The F-35’s international flavour

Wed, 06/23/2010 - 6:14am
Jason Lomberg, Technical Editor

Jason LombergThe United States’ “premier air superiority fighter,” the F-22 Raptor, is banned from export. The F-35 (and its fifth generation rival, the PAK-FA) is not. Thus, it’s no surprise that allies have climbed aboard the Joint Strike Fighter program.

For all intents and purposes, the 2010 National Defense Authorization Act killed the F-22 Raptor. The act cut off F-22 funding, capping the Raptor at 187 planes. In its place, the act promoted drones and the F-35 Lightning II Joint Strike Fighter. Was this a wise move? If future conflict trends toward asymmetrical “fourth-generation warfare” (similar to the wars in Iraq and Afghanistan), then the F-22’s dogfighting capabilities are superfluous. But if we engage in conventional state-on-state conflict (and particularly if the enemy is equipped with PAK-FA’s), the F-35 falls short. As Australian Air Power observes, “the F-35 will no longer be a usable combat aircraft for roles other than Counter Insurgency (COIN).”

Will we regret relying so heavily on the F-35 Lighting II Joint Strike Fighter?

The JSF is unique in that it’s an international “co-development program.” In a break from past programs, numerous international partners are contributing to the design, build, and testing of the F-35. With a $2 billion investment, Britain is the only “Level 1” partner in the program. They’ve committed to purchasing 138 F-35’s by 2038. “Level II” partners include Italy and the Netherlands, with $1 billion and $800 million investments, respectfully. Canada ($150 million investment, commitment to purchase 80 aircraft), Denmark ($125 million), Norway ($125 million), and Turkey ($175 million) constitute the “Level III” partners. Israel and Singapore are participating under the Security Cooperation Participation (SCP) designation, and the IAF plans to buy over 100 F-35’s. Australia has also committing to purchasing 100 F-35’s, and numerous countries (Finland, Greece, South Korea, Spain, and Japan, among others) have expressed interest. Obviously, each “partner country” rightly expects preferential terms when it comes to acquisition.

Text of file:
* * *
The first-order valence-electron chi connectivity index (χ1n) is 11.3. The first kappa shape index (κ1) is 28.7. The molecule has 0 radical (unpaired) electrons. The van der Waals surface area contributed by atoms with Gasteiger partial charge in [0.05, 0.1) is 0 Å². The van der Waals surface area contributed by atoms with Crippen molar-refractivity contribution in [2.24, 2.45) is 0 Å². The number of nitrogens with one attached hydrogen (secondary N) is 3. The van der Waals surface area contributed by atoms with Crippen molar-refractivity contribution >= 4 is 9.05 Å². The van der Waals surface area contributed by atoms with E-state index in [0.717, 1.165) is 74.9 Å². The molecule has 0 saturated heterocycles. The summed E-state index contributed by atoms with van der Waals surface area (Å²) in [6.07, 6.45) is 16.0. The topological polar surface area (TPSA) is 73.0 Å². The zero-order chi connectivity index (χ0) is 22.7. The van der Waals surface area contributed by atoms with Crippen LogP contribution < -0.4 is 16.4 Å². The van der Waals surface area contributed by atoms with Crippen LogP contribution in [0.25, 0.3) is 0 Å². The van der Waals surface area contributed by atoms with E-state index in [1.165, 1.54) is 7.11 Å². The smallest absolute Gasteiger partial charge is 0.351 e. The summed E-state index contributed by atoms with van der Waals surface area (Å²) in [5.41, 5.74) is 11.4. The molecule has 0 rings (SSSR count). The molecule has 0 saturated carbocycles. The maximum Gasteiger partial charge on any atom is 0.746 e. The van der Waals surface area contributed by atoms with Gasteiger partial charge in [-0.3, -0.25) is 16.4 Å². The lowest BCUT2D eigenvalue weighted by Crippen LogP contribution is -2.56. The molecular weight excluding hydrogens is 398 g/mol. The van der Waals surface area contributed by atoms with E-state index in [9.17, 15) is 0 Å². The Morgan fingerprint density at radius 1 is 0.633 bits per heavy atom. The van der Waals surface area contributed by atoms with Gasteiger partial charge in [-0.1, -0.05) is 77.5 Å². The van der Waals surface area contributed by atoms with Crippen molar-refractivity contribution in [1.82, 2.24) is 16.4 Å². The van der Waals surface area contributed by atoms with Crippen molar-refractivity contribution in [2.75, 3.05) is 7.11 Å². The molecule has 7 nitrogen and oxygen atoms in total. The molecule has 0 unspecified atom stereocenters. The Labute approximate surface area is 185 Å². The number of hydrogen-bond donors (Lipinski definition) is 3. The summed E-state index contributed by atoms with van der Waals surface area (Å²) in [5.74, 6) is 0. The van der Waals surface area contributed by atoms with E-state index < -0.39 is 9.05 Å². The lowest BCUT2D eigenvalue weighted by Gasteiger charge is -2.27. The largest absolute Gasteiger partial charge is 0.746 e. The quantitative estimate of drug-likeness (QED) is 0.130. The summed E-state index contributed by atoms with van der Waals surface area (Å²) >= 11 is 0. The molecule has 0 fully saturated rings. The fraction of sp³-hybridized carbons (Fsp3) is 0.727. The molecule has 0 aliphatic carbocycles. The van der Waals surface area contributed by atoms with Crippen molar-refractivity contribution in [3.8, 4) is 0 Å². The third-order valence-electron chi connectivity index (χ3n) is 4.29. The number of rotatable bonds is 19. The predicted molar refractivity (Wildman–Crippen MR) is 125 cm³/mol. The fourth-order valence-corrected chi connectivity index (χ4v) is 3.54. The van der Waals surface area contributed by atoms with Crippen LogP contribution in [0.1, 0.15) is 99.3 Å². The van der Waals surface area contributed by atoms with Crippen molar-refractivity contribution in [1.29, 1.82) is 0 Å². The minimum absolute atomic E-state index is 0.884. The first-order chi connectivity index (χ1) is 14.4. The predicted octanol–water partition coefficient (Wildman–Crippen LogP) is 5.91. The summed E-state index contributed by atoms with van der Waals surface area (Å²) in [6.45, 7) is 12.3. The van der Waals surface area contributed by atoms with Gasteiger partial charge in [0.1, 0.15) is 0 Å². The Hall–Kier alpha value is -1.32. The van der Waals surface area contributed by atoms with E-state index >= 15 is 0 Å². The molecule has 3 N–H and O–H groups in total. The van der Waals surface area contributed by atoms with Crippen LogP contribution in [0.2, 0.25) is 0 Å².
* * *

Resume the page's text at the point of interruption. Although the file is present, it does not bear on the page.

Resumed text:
Will the free world regret putting all its eggs in one basket? While the debates will continue, Russian Prime Minister Vladimir Putin recently declared the PAK-FA “better than the F-22”, it’s chief rival. Many feel the F-22 trumps the F-35 in air-to-air combat, and the reliance on the JSF is predicated on a risky forecast (that the era of conventional warfare is over). State-on-state conflict may be unlikely, but the consequences of falling behind could be devastating.



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